Tunisian Parsley And Egg Tagine

Many visitors to [Paula Wolfert's] site are familiar with Moroccan tagines---stews of meat, poultry, or fish smothered with one or two vegetables or fruits, cooked in an earthenware dish with a conical cover.

Tunisian tagines are different.

So begins leading Mediterranean food writer Paula Wolfert's introduction to this exotic meal-in-one dish that shares virtually nothing in common with its namesake stews from neighbouring Morocco. While both may start with a rich stew, the Tunisian version takes it to a whole different place with a topping of parsley (in this case), egg and cheese that's baked into a frittata-like crust. So that's meat, beans, veggies and dairy--and a breadcrumb topping for good measure--all rolled into one. Different, indeed!

You could say I made this dish as an excuse for trying out the cinnamon and rose mix that is Tunisian baharat. I had some dried rosebuds (purchased from Ohtsuya in Ueno, Tokyo) that wanted using, so I whipped up a batch of 2 parts cinnamon, 2 parts rosebuds and 1 part black pepper. The original recipe calls for one part of each, but Paula's doesn't include pepper, so I cut back a little (g). Although Paula mentions rubbing the rosebuds through a sieve, I found this, and going at them with a mortar and pestle, virtually useless. My handy dandy new spice grinder made short work of it, though. The resulting blend was quite sweet smelling, so I was interested in how this would taste.

In the original recipe, Paula has us mixing the stew with the egg, parsley and cheese mixture and baking the whole thing as one, but I thought it would be nicer to have it in two layers. If you go that way, make sure to salt the stew, as all the seasoning is in the cheesy half otherwise.

And how did it taste? Well, I quite liked the egg and parsley topping, which fairly oozed cheese (in the best way, of course (g)), but would definitely recommend you use flat-leaf parsley rather than curly (which was all I could get on the day). I wasn't so fond of the baharat in this particular dish, or maybe it was just the cinnamon. (The mix is brilliant on stewed apples, though, pepper and all.) My dear Iranian friend Hw gave this the thumbs up, but the Young Man reckoned it tasted better cold for lunch the next day. So the results were mixed at this end.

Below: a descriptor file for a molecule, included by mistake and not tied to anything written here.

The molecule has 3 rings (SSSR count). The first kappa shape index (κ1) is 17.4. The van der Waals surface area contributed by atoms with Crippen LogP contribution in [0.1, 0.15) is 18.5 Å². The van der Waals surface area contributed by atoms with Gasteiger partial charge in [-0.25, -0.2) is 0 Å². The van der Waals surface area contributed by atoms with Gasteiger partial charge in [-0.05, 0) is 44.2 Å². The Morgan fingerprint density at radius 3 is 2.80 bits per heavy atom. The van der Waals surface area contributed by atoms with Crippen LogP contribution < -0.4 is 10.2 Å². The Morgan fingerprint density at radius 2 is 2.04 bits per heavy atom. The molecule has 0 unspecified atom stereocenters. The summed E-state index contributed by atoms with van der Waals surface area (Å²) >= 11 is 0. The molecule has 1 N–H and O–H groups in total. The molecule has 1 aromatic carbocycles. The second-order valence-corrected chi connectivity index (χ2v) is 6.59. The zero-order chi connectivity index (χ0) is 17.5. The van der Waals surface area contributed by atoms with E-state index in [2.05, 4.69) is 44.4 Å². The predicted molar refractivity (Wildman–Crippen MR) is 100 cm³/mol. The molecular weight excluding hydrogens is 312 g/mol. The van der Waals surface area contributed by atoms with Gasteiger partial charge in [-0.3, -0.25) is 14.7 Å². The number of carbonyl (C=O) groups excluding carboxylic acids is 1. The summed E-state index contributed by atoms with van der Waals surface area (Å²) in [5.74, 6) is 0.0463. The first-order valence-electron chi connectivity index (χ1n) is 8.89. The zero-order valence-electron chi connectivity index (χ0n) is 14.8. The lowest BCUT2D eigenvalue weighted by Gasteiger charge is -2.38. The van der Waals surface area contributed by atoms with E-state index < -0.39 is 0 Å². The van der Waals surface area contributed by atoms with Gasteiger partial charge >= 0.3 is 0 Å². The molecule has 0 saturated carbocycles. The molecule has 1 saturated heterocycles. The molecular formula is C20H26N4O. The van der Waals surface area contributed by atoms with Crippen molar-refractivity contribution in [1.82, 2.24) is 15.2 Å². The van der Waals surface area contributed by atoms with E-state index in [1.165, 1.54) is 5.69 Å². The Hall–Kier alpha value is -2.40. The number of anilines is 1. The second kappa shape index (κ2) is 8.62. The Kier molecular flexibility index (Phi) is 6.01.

I don't think I will do this particular version again, but I am intrigued enough to find out what else Tunisian cuisine has to offer, so I might get Paula's Mediterranean Cooking at some point, even if it means mucking about with pounds and ounces and other such things we metric people are illiterate about. That's basically the only reason I haven't bought her Couscous & Other Good Food From Morocco yet, though I suspect it is the seminal work on one of my favourite cuisines.

I've altered the recipe for metric and the pressure cooker and for layers. I also used beans I had cooked and frozen myself. You can refer back to the original recipe from the link above.

Tunisian baharat

2 tsp ground dried rosebuds
2 tsp ground cinnamon
1 tsp fresh ground black pepper

Tunisian parsley and egg tagine

1 cup cooked white beans
400 g lean boneless lamb shoulder, cut into 1.5 cm cubes
1/2 tsp salt
1/2 tsp freshly ground black pepper
2 1/2 tbsp olive oil
1/2 cup minced onion
2 tsp tomato paste
1/4 tsp cayenne
3 packed cups chopped flat-leaf parsley
1/2 cup soft bread crumbs
30 g Parmesan cheese, grated (about 1/3 cup)
100 g Gruyere cheese, cubed (about 1 cup)
1/2 tsp Tunisian baharat (1 part ground dried rosebuds mixed with 1 part ground cinnamon)
6 large eggs
6 lemon wedges

1. Toss lamb with salt and pepper.

2. Heat 1 1/4 tbsp oil in a small pressure cooker. Cook the onion until translucent, add the meat, and saute for 5 minutes. Cover and cook over low heat until the meat gives off its moisture and reabsorbs it. Add the tomato paste and cook, stirring, until lamb cubes are well coated. Add cayenne and about 1 cup of water. Cover, bring to pressure and cook over a low heat for 10 minutes longer, or until the meat is fully cooked and the juices are thick. Stir in beans, check seasoning and remove from the heat and allow to cool. (Up to this point the dish can be made 1 day in advance. Return to room temperature before proceeding.)

3. Place the oven rack in the second highest position and preheat the oven to 200 degrees C.

4. In a mixing bowl, combine 1/3 cup of the bread crumbs, grated Parmesan, and cubed Gruyere, mixing well. Season highly with salt, pepper, and sieved baharat. Beat the eggs to a froth and add to the mixture.

5. Use the remaining oil to coat the bottom and sides of a 5- or 6-cup (1-1.2 l) baking dish, or an attractive23 cm well-seasoned oven proof skillet. Layer the lamb on the bottom of the dish and cover with the prepared mixture, sprinkle with reserved bread crumbs and set in the oven to bake for 12 minutes. Raise the oven heat to the highest setting, remove the tagine from the oven, tilt the dish so that the oil collects in one place, then brush this oil over the surface of the tagine. Return the dish to the oven and bake for 8 minutes. Serve hot or at room temperature from the dish. [S: Don't forget the lemons (g).]